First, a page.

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A visit from the ghost of Brewers slumps past

 

Since last Saturday, the Brewers have crossed the plate just 12 times. That's 12 runs in nine games - a legendarily bad total. In fact, the Brewers have just finished the single worst nine-game offensive stretch in the history of franchise: Since 1970, no Brewers team has scored as few as 12 runs over any nine-game period.

But this obviously isn't the first time the Brewers have gone into hiding offensively; this franchise has a long, storied history of ineptitude. I found a few of the worst Brewers hitting stretches of varying length and thought I'd provide you with a little flashback.* If there's a moral of the story, it's that things have been a lot worse than they are now. This year's team is so much better offensively than many of the others on this list, it's ridiculous. Putting together this post was kind of therapeutic for me in that way - I hope it's the same for you to read.

*I found this by going back through Baseball Reference manually, so there very likely are some stretches I missed. If someone has B-Ref ninja skills, feel free to correct me.

Worst four-game stretch: 2 runs, Aug. 4-8 and Aug. 12-16, 1998. Record: 0-4

This Brewers team actually accomplished this feat twice in the span of two weeks. The team was miraculously two games above .500 when the first slump began, and by the time the second was over, they were 7 games under and well on their way to a fifth-place finish in the NL Central.

Opposing "aces": A few legit studs - Randy Johnson during his insane run with the Astros, Kevin Brown in his prime, and a 23-year-old Matt Morris. But also Sterling Hitchcock and Kent Mercker, who combined to give up 1 run in 16 innings.

Egregious lineup inclusion: 34-year-old Darrin Jackson actually batted cleanup in one game. He finished 1998 with a Yuni-esque slash line of .240/.276/.373.

 

Worst five-game stretch: 5 runs, at least four different times. Most recently: Sept. 4-10, 1991. Record: 1-4.

Like this year's slump, this stretch came with an actually good lineup (Molitor and Yount, plus a young Greg Vaughn and randomly rejuvenated Willie Randolph). Unlike this year, it came at the end of the season and started when the Brewers were 9 games out.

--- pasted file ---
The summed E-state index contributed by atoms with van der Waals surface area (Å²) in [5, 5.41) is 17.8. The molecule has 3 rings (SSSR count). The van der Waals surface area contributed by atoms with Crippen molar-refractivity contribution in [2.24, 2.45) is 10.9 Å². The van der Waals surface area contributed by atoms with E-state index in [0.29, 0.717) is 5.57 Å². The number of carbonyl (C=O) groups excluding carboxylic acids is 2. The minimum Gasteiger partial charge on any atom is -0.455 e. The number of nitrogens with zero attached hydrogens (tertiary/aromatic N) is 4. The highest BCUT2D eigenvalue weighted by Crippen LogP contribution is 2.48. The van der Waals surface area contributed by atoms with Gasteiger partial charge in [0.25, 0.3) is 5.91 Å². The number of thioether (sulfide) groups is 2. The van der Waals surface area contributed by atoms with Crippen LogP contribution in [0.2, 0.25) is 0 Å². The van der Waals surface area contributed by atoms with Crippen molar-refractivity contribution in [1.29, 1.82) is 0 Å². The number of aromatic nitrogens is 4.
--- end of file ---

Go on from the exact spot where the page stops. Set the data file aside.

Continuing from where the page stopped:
Opposing "aces": Three of these games were against the Angels, who came at the Brewers with the solid combo of Chuck Finley and Jim Abbott. Their other Brewer-killer, though, was the estimable Joe Grahe, who held the Crew to 1 run over 9 innings to bring his ERA to 5.07.

Egregious lineup inclusion: Franklin Stubbs played first base for three of the five games, on his way to a .229/.297/.368 line for the season. The other real dead weight in the lineup was a pre-Coors (and possibly pre-enhanced) Dante Bichette.

Worst six-game stretch: 6 runs, Aug. 23-28, 1974. Record: 2-4.

The Brewers had some solid pitching during this slump, which allowed them to pick up two wins and only to lose a half a game in the standings. But offensively, this team was bad all the way around.

Opposing aces: No scare quotes on this one, cause, um, holy crap. Vida Blue and Rollie Fingers combined for a two-run outing against the Brewers, and the next day, some dude named Catfish Hunter shut them down, too. Fingers pitched five scoreless innings against his future team over the streak.

Egregious lineup inclusion: So tough to decide. Ken Berry, with his .295 OBP on the year, leading off? Or Deron Johnson and his epic .151/.253/.289 line for the Brewers playing DH?

Worst seven-game stretch: 8 runs, twice. Most recently: Sept. 9-16, 1983. Record, 0-7.
Worst eight-game stretch: 10 runs, Sept. 9-16, 1983. Record: 1-7.

Part of possibly the most devastating collapse in Brewers history. This team led the division as late as Aug. 25, then dropped 18 of 24 to fall to 14 games back within just three and half weeks. This stretch in particular took them from five games down to 11 down in just a week.

Opposing "aces": Jack Morris and Ron Guidry, along with a rookie Mike Boddicker in beast mode. But one run against Bob Shirley, with his sparkling 76 ERA+ that year? (Though a slightly better pitcher, Goose Gossage, actually got the win in that game.)

Egregious lineup inclusion: Not a lot of holes in this lineup, actually. Yount, Molitor, Cooper, Simmons, Oglivie. And Rick Manning. Oh goodness, Rick Manning. 68 OPS+ Rick Manning. .279 OBP Rick Manning. -0.5 career Brewers WAR Rick Manning.

Worst 11-game stretch: 15 runs, Aug. 4-16, 1998. Record: 1-10. (This streak also included what I believe was the previous worst nine-game stretch in Brewers' history, with 13 runs).

See four-game stretch above. The Brewers got shut out five times in the span of nine games. And in one of those shutouts, they allowed 17 runs. These guys were bad.

Special honors for suckitude: The 1976 Brewers, for scoring 58 runs in 26 games.

On Sept. 7, 1976, the Brewers pounded the Indians 17-4, with 20 hits and 12-26 hitting with RISP. The next time they scored more than four runs in a game was Sept. 28, when they lost to the Orioles 7-5. Their record between the Indians drubbing and the end of the season: 4-22.


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